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Psychological findings of the multifaceted lifestyle interventions
effectiveness for depression are scant. The aim of the present study is
evaluating the effectiveness of an educational intervention targeting lifestyle
habits based Islamic teachings in patients with depression. Twenty-four
patients with the major depressive
disorder were randomly assigned to 10 sessions of group Islamic lifestyle psychoeducational
intervention (ILPI) or 8 sessions of a behavioural activation group therapy.
The depressive symptoms (including Beck
depression inventory-II, Beck hopelessness
scale and Penn state worry questionnaire) of both groups was improved
significantly at the end of the treatment. The ILPI proved to be as efficacious as behavioural activation in mood improvement
of patients with the major depressive disorder. Given the easy
implementation and cost-effectiveness of Islamic lifestyle psychoeducational
intervention, such intervention represents an effective nonpharmacological
intervention to manage depression in patients with the
major depressive disorder.

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Islamic lifestyle, Lifestyle intervention, Psychoeducation, Major depressive



















Major depression is one of the main cause of disability worldwide (Ripoll et al., 2015). Given the increasing number of depressed patients which their response to first-line antidepressant
interventions (pharmacological or psychological) is not satisfactory, the identification of modifiable factors that
contribute to development, maintenance and improvement of depression is
necessary (Sarris, O’Neil, Coulson, Schweitzer,
& Berk, 2014).
The etiopathology of major depression is related to different biopsychosocial
factors that many of them are associated with lifestyle (Hidaka, 2012; Lopresti, Hood, &
Drummond, 2013).

Some research has shown that targeting lifestyle factors can be useful
in depression improvement and recurrent prevention (Bersani et al., 2017; Goracci et al.,
2016; Lopresti et al., 2013; Sarris et al., 2014).
The effect of sleep (Baglioni et al., 2011; Hayley et al.,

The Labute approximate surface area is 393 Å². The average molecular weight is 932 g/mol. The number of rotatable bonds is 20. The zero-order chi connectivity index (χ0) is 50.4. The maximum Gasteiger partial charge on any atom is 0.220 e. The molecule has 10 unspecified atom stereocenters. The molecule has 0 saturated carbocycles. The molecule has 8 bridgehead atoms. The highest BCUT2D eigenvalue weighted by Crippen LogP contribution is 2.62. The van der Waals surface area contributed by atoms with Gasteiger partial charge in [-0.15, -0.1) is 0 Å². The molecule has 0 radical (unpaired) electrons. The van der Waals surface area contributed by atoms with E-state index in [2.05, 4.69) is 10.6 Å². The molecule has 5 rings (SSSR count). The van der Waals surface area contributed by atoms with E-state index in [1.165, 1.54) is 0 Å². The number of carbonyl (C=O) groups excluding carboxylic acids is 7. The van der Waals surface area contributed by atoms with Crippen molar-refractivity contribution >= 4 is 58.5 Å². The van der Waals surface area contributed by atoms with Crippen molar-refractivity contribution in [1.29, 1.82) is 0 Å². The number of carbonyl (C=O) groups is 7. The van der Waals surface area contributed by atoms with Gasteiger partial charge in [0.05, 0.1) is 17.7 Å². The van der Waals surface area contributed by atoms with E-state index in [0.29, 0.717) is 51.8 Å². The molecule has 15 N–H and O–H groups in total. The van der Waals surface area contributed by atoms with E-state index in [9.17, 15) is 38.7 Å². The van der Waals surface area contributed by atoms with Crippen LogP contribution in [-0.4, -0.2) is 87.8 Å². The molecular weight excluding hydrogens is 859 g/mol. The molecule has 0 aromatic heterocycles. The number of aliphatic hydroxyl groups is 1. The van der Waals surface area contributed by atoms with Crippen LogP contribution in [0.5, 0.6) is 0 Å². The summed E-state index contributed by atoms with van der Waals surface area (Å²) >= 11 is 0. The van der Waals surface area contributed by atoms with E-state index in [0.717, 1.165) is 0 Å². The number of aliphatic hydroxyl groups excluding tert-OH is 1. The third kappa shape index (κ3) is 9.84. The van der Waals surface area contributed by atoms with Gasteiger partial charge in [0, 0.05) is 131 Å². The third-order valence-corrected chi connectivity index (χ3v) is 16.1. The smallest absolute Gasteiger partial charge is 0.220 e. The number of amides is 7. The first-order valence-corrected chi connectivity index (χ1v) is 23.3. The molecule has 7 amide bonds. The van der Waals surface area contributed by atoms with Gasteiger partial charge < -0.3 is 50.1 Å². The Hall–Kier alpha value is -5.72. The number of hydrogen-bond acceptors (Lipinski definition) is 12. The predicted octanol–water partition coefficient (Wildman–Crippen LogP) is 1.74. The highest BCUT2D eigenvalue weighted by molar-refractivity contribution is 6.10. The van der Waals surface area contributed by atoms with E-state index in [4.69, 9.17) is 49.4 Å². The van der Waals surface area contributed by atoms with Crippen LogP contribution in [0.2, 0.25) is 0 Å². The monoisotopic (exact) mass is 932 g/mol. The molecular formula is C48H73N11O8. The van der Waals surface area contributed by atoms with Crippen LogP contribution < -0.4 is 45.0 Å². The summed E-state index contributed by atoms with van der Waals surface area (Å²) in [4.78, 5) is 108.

physical activity (Conn, 2010; Da Silva et al., 2012; Song,
Lee, Baek, & Miller, 2012),
dietary modification (Kiecolt-Glaser, Jaremka, & Hughes, 2014;
Quirk et al., 2013; Sánchez-Villegas, Ruíz-Canela, Gea, Lahortiga, &
Martínez-González, 2016) and
light exposure (Even, Schröder, Friedman, &
Rouillon, 2008; Milaneschi et al., 2014) has been studied separately, but just a few
studies have investigated the effects of integrated multicomponent lifestyle
interventions for depression (García-Toro et al., 2012; Goracci et
al., 2016).

To our knowledge, only two RCTs studied the influences of multifaceted lifestyle
interventions in patients with the major
depressive disorder. In the first study, Garcia-Toro et al (2012) compared the
effectiveness of four specific dietary-hygienic recommendations with four generic
recommendations in eighty outpatients with non-seasonal depression, the results
showed a significant reduction of depressive symptoms in the active treatment group.
In the second study (Goracci et al., 2016),
one hundred-sixty outpatient with
recurrent unipolar depression or bipolar disorder were recruited after
achieving full remission or recovery from the most recent depressive episode, were
randomly assigned to 3-months of usual care or to an intervention aimed at
promoting a healthy lifestyle (HLI). Authors reported that the overall
percentage and the risk of relapse were
significantly lower in HLI group compare to control groups.

On the other hand, research has
shown that incorporating religious practices and beliefs into psychological
treatment for depression is associated with positive treatment outcomes (Mir et al., 2015). It seems that religious interventions for Muslim patients can result in earlier remission of
depressive symptoms compares to secular
interventions (Hook et al., 2010; Mir et al., 2015). While
Islam is the world’s second-largest
religion with over 1.8 billion adherents, the role of its practices and
beliefs in the therapeutic process of
depression is ignored (Hodge, Zidan, & Husain, 2015).  

The aims of the
present study are to assess the efficacy of a lifestyle psychoeducational
intervention based Islamic teachings compared with behavioural activation
treatment in improving the symptoms of